Apartment Living


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Flat Chat

Dumb animals - dumber owners

If there's one issue that gets Flatchat readers' goat it's pets. Maybe it's because one person's devoted companion animal and surrogate child is another's flea-ridden, noisy, smelly and unhygienic nuisance.

The basic "model" by-laws say that residents can only have pets with the permission of the Owners Corporation or Executive Committee, but they also say that permission can't be unreasonably withheld.

Now, in the case of large, dangerous dogs or male cats that mark their territory with scents of biblical plague intensity, the decision is easy. The offensive pets and their inconsiderate owners can't really argue that rejection is unreasonable.

Buy what about birds, for instance. A friend get constant complaints from a neighbour in an apartment block because his lovebirds are allegedly constantly twittering and chirping. Are they worse than mobile phones? Does the fact that they make a tiny contribution to the dawn chorus really make that much difference? Or is the fact that the neighbour is annoyed enough to get them banned?

Birds are not the only exotic animals to raise eyebrows and, occasionally, hackles in apartment blocks. A former neighbour kept snakes and ferrets in his apartment. The snakes were part of his job - he was a professional snake dancer - but the ferrets were just company. The day his ferret met our cat in the corridor was one to remember. Both animals stared at each other with "What the...!?!" expressions then slowly, but gracefully retreated. Ferrets, I'm told are fastidiously clean and creepily quite - perfect apartment pets, in other words.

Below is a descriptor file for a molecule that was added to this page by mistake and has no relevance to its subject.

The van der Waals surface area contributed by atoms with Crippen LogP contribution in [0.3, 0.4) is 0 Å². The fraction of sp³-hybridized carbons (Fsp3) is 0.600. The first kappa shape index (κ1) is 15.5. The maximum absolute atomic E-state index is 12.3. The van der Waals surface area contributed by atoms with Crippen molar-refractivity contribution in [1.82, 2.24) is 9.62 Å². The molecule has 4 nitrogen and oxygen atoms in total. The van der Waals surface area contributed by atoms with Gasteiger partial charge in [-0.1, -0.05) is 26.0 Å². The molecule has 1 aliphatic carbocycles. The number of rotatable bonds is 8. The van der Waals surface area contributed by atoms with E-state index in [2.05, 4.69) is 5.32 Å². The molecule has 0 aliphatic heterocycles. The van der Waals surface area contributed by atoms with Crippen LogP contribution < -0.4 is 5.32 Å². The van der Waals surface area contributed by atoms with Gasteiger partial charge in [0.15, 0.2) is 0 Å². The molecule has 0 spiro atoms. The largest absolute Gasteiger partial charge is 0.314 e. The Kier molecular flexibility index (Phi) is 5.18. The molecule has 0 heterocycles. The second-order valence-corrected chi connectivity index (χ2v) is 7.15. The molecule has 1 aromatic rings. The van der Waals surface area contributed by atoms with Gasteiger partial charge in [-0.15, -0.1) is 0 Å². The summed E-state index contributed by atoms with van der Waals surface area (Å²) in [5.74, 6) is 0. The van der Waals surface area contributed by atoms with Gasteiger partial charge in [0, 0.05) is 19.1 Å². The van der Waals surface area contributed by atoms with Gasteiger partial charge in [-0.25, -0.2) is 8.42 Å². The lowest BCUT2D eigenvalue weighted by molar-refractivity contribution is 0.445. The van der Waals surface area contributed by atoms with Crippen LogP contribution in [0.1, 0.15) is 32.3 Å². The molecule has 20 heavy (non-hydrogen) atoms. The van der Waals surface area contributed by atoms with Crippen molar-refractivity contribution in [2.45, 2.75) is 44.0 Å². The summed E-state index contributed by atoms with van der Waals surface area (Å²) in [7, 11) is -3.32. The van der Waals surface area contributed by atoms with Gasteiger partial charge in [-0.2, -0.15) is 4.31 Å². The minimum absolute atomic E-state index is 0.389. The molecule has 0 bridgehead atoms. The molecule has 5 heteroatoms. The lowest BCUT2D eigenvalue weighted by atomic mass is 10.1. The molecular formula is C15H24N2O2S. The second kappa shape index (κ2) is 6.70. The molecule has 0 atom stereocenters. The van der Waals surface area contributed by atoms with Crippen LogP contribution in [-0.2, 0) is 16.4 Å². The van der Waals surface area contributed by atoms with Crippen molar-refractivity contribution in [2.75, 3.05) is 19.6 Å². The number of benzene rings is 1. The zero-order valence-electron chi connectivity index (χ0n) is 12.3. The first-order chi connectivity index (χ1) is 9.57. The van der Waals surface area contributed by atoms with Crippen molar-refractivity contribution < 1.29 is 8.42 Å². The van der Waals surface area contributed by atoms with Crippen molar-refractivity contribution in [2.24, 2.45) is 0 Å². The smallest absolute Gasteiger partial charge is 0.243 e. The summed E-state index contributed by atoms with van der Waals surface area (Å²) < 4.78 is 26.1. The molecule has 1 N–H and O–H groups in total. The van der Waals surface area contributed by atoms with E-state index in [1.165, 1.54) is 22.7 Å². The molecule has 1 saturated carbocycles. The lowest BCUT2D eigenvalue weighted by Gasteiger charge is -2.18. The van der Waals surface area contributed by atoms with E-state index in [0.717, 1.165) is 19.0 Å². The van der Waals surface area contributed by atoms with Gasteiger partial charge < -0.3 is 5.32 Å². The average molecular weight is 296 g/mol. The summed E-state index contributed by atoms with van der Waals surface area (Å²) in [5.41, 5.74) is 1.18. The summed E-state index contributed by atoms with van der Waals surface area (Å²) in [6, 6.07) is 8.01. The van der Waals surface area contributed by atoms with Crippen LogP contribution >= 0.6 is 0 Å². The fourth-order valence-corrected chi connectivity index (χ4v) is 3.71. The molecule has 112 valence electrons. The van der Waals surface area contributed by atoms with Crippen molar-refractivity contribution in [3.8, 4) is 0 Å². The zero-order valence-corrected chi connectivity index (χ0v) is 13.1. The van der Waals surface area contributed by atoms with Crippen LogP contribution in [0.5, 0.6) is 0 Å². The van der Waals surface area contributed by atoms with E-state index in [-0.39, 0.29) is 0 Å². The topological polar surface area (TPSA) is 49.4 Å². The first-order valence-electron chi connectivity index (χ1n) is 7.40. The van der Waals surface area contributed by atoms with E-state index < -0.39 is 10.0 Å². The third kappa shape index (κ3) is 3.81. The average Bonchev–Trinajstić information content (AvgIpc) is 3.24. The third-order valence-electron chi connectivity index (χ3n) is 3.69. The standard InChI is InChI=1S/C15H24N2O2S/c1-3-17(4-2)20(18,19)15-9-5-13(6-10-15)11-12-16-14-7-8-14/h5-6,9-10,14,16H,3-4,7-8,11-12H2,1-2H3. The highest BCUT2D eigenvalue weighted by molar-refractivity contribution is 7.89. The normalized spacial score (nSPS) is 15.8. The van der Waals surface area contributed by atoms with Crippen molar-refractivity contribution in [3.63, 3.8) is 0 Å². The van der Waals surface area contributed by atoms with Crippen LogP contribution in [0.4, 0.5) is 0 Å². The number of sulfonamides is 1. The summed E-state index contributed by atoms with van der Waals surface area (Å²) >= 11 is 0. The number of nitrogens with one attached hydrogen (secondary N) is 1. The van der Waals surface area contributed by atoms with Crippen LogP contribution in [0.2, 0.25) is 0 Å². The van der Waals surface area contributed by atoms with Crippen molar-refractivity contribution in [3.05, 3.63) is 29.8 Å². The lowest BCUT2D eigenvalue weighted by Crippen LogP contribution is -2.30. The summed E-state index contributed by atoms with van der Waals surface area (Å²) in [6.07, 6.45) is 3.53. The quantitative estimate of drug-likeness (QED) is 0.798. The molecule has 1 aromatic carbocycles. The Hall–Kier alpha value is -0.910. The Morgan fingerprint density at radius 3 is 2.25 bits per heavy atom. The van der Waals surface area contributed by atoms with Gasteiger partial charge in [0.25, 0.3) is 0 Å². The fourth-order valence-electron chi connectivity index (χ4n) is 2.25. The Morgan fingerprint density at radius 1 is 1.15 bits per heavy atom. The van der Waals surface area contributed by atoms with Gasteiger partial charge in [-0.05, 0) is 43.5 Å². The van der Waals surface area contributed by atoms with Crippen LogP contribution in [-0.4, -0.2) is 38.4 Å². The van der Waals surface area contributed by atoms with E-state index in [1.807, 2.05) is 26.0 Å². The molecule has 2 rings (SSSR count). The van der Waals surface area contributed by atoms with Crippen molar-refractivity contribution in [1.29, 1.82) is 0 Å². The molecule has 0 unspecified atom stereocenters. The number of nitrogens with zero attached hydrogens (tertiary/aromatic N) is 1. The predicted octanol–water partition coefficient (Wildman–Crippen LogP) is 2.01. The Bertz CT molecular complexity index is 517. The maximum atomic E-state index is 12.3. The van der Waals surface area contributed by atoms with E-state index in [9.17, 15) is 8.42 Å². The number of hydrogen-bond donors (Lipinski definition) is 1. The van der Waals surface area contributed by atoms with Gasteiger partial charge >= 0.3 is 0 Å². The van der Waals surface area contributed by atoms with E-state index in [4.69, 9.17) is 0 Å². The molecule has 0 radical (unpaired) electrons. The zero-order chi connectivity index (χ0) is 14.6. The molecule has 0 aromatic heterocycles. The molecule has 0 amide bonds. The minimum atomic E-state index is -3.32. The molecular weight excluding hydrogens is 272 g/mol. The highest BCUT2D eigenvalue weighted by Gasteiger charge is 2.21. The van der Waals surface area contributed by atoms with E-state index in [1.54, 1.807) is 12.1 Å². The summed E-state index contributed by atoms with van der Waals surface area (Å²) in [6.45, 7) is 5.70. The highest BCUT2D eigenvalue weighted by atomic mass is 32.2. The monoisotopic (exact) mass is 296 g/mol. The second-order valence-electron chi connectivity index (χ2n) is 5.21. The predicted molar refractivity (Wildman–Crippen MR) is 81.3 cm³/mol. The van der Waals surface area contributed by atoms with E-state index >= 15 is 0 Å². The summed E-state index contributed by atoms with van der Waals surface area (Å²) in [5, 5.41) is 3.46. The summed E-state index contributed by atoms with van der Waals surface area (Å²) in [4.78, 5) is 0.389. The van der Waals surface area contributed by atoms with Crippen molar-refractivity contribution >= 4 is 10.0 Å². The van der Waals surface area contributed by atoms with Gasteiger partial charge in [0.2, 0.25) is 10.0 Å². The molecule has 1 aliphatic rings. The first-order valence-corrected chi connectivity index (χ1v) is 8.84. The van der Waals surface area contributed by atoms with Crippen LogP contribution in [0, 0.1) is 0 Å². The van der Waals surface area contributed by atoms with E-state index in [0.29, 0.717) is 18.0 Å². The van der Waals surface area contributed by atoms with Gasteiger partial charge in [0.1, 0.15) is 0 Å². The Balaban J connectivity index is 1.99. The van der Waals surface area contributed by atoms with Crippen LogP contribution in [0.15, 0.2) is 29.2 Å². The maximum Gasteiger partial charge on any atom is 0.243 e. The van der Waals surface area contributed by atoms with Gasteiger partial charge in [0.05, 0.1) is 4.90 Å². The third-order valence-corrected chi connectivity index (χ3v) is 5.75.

The snakes were similarly welcome ... until one of them went missing for a couple of days. Their owner kept it very quiet and no one was any the wiser.

But the dimmest keeper of a dumb animal must be the genius who flooded his balcony and turned it into an open-air fish pond. He didn't make the connection between the wet patches on his lounge-room floor and fact that his overflow drain was blocked until the lights of an apartment downstairs kept shorting out because of water in the ceiling.

Never mind permission for animals, how about an intelligence test for apartment dwellers. Now that would be the cat's pyjamas.

First published SMH May 2007